First time in Chicago in four decades. It was too cold and windy to land in after graduation, so I went further east, suitcase and borrowed money in hand, to Washington, DC. The first days there, in what I mistakenly thought would be an international city but was still a sleepy southern town when I was 21, I went to the National Gallery of Art and gawked. Yesterday, having just arrived, I went to the the Art Institute of Chicago. I was not alone.
You would have thought I was alone but I was not, and it wasn’t because of pods of high school students or tourists with museum maps. I was surrounded by 1500- to 2500-year-old people who overwhelmed me by their humanity – Romans, Greeks, Egyptians, Indians, and Tibetans. Statesmen, philosophers, fighters, conquerors, ordinary people, and gods. Mostly male, some female.
Why now so strongly? It’s not that I’ve never seen a marble bust before, I’ve seen plenty. It’s that I’ve never “felt” a marble bust – or stone or terra cotta or cast bust or bas relief or, yes, Carrara torso – so alive. They were cold, they were separate before.
Now they told me their story, how they carried themselves in the agora, their sense of responsibility or defeat, their innocent inability to explain that they didn’t know they were still innocent, their bafflement, their serenity inside the temple.
They told me through the turn of their head or the jut of their jaw, but they told me mainly through their eyes. We held conversations of a phrase here and a phrase there. My job was to listen, just that.
There was a painting of a man taken from his (Egyptian) tomb that I’d first seen in a compendium of art in a book I bought with that borrowed money so many years ago. I was struck by it then for its realism, I was almost mowed down yesterday by its eyes. This was a human being! He lived! He walked, talked, wore a wreath at least for his funeral but surely for other occasions also. Bet he was married and had children, maybe a business, or . . . what? What, dear human male, did you do when you had a viable body and mind? You had, I believe, a sense of wonder tempered by caution. I saw it in your eyes.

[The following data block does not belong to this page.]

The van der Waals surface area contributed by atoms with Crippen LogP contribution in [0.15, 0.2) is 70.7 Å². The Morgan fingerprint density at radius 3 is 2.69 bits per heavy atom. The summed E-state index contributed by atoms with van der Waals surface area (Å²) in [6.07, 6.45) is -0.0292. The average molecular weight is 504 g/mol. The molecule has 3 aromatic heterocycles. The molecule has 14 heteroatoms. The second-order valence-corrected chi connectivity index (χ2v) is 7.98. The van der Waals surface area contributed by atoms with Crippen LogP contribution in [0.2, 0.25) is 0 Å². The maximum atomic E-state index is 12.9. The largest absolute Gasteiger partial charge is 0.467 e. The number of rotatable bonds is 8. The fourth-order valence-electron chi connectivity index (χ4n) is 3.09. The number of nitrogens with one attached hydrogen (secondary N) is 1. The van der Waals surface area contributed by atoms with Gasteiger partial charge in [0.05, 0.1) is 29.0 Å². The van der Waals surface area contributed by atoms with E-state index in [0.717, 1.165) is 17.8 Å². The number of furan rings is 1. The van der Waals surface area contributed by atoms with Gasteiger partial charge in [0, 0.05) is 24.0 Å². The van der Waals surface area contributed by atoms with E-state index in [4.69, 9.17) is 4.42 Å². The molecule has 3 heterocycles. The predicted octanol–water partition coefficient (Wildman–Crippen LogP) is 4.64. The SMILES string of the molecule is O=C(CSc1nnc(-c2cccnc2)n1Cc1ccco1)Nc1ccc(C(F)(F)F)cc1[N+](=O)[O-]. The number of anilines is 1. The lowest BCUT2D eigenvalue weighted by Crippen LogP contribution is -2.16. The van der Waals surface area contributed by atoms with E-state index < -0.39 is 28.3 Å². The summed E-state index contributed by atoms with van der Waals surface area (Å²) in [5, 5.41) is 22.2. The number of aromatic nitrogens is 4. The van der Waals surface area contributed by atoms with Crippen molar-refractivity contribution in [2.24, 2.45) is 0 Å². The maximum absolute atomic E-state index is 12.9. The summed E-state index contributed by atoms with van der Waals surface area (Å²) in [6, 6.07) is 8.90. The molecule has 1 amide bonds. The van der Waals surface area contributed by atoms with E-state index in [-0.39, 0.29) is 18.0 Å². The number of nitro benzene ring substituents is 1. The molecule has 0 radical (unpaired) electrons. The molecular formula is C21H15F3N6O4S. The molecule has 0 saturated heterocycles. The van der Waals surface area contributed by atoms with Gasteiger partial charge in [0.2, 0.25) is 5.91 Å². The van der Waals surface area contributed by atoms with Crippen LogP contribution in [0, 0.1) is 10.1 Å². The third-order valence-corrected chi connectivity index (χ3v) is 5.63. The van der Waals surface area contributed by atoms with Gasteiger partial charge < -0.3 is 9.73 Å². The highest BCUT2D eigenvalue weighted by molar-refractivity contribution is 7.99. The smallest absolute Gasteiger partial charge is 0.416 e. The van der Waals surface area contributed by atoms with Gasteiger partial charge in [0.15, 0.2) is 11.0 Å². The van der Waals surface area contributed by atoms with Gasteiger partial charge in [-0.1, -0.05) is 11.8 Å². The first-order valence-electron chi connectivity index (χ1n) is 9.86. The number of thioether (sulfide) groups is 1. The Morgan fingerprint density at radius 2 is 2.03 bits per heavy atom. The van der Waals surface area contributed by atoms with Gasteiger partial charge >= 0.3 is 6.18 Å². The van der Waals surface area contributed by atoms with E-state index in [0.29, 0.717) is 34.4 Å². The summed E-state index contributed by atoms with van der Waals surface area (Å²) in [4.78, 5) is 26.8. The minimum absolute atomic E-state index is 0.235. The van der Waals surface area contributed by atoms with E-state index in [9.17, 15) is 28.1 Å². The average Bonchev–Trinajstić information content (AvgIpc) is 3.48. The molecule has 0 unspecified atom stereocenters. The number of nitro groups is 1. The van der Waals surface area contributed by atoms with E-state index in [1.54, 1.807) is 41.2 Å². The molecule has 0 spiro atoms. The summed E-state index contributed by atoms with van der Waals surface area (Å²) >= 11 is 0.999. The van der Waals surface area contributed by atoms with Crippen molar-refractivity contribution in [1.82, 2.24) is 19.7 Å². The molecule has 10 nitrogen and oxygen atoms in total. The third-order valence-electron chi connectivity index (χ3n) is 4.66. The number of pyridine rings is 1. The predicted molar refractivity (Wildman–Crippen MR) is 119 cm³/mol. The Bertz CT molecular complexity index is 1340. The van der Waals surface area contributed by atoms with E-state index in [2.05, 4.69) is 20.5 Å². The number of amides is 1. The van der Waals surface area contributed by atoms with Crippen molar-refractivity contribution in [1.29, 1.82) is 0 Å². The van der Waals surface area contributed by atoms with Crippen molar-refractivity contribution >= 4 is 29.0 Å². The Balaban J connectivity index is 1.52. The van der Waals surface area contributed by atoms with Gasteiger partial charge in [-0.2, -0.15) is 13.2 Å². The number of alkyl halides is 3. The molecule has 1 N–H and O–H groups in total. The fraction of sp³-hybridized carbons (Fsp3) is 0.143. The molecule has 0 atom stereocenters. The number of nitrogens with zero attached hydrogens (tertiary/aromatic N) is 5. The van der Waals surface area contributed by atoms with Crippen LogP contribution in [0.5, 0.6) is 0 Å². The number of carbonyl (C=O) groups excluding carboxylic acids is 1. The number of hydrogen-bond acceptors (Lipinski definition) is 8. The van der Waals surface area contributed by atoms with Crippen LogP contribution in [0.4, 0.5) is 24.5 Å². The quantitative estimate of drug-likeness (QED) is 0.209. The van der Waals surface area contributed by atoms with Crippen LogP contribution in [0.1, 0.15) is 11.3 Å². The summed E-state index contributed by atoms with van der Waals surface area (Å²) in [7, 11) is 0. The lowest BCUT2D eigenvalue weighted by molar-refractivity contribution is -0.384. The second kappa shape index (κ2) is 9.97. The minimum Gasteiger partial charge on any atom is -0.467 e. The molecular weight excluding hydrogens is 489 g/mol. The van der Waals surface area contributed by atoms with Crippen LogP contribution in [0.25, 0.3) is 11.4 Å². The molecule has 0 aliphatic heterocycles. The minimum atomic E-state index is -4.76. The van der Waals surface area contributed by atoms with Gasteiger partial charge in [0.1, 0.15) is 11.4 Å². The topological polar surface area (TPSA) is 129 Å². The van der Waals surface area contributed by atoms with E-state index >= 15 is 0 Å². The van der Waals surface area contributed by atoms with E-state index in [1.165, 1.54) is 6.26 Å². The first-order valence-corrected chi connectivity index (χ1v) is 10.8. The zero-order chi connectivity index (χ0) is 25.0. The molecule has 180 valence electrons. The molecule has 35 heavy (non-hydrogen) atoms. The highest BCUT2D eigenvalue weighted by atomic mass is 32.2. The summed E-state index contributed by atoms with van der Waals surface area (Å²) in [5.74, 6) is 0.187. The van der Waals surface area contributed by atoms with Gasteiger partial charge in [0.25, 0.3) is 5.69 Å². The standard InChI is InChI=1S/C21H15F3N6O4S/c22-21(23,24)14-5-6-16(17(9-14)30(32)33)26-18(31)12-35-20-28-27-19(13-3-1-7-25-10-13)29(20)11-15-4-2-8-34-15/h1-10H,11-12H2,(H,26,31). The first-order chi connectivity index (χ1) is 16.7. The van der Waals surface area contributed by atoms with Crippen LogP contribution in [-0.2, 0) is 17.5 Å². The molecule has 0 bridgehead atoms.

Why now? Perhaps because I am of an age where more people are dying around me than are being born. Of an age when people who have died are still real to me. Of an age where I not only understand the shortness of life but the aliveness of life. Of an age where nothing, nothing, nothing matters so much as caring and loving and holding, and beauty. Beauty as both treasure and key to treasure. Of an age where callousness is fatal.
It was not only the people who revealed themselves to me, but the sculptors, unknown and nameless, who created each work, and I use the word “work” here as a precious thing, for the physicality of stone, marble, and paint require muscle in the duty of message and transference. It also requires intelligence of execution (training and skill) and emotional elasticity and, ultimately, wisdom.
One cannot reveal innocence without knowing innocence in relationship to experience.
So the people revealed, and their revealing artists, surrounded me on the Chicago Art Institute and it was crowded, not by people with museum maps but by tangible presences that had navigated vast distances to say “I am because I was. Feel me, companion.”